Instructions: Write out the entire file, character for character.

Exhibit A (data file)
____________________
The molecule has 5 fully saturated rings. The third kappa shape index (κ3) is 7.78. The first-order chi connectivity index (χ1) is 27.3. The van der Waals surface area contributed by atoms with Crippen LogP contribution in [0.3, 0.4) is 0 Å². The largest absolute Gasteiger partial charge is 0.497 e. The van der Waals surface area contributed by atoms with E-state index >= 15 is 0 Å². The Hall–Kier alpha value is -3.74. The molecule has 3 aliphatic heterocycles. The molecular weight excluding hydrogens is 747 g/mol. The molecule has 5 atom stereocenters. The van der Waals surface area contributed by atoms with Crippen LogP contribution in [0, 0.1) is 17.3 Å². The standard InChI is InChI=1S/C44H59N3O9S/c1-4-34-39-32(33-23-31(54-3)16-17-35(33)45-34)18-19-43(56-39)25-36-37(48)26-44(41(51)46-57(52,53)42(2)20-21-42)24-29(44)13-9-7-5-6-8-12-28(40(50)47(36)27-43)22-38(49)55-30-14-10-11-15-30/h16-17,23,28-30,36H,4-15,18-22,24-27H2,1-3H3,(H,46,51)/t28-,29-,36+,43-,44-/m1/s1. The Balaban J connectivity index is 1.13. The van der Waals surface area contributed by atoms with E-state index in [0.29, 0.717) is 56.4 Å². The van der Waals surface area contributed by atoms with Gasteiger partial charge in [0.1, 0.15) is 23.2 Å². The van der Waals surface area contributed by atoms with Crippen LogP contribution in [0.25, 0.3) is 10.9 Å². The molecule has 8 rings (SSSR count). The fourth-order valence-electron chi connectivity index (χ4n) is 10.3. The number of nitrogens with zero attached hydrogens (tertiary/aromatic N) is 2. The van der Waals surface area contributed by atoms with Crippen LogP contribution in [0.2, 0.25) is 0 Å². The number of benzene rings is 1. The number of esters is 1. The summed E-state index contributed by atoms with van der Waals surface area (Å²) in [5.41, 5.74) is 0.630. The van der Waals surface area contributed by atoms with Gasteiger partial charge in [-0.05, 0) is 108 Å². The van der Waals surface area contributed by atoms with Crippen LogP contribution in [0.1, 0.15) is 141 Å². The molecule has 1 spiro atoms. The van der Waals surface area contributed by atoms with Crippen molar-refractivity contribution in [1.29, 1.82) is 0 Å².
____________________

The molecule has 5 fully saturated rings. The third kappa shape index (κ3) is 7.78. The first-order chi connectivity index (χ1) is 27.3. The van der Waals surface area contributed by atoms with Crippen LogP contribution in [0.3, 0.4) is 0 Å². The largest absolute Gasteiger partial charge is 0.497 e. The van der Waals surface area contributed by atoms with E-state index >= 15 is 0 Å². The Hall–Kier alpha value is -3.74. The molecule has 3 aliphatic heterocycles. The molecular weight excluding hydrogens is 747 g/mol. The molecule has 5 atom stereocenters. The van der Waals surface area contributed by atoms with Crippen LogP contribution in [0, 0.1) is 17.3 Å². The standard InChI is InChI=1S/C44H59N3O9S/c1-4-34-39-32(33-23-31(54-3)16-17-35(33)45-34)18-19-43(56-39)25-36-37(48)26-44(41(51)46-57(52,53)42(2)20-21-42)24-29(44)13-9-7-5-6-8-12-28(40(50)47(36)27-43)22-38(49)55-30-14-10-11-15-30/h16-17,23,28-30,36H,4-15,18-22,24-27H2,1-3H3,(H,46,51)/t28-,29-,36+,43-,44-/m1/s1. The Balaban J connectivity index is 1.13. The van der Waals surface area contributed by atoms with E-state index in [0.29, 0.717) is 56.4 Å². The van der Waals surface area contributed by atoms with Gasteiger partial charge in [0.1, 0.15) is 23.2 Å². The van der Waals surface area contributed by atoms with Crippen LogP contribution in [0.25, 0.3) is 10.9 Å². The molecule has 8 rings (SSSR count). The fourth-order valence-electron chi connectivity index (χ4n) is 10.3. The number of nitrogens with zero attached hydrogens (tertiary/aromatic N) is 2. The van der Waals surface area contributed by atoms with Crippen LogP contribution in [0.2, 0.25) is 0 Å². The number of benzene rings is 1. The number of esters is 1. The summed E-state index contributed by atoms with van der Waals surface area (Å²) in [5.41, 5.74) is 0.630. The van der Waals surface area contributed by atoms with Gasteiger partial charge in [-0.05, 0) is 108 Å². The van der Waals surface area contributed by atoms with Crippen LogP contribution in [0.1, 0.15) is 141 Å². The molecule has 1 spiro atoms. The van der Waals surface area contributed by atoms with Crippen molar-refractivity contribution in [1.29, 1.82) is 0 Å².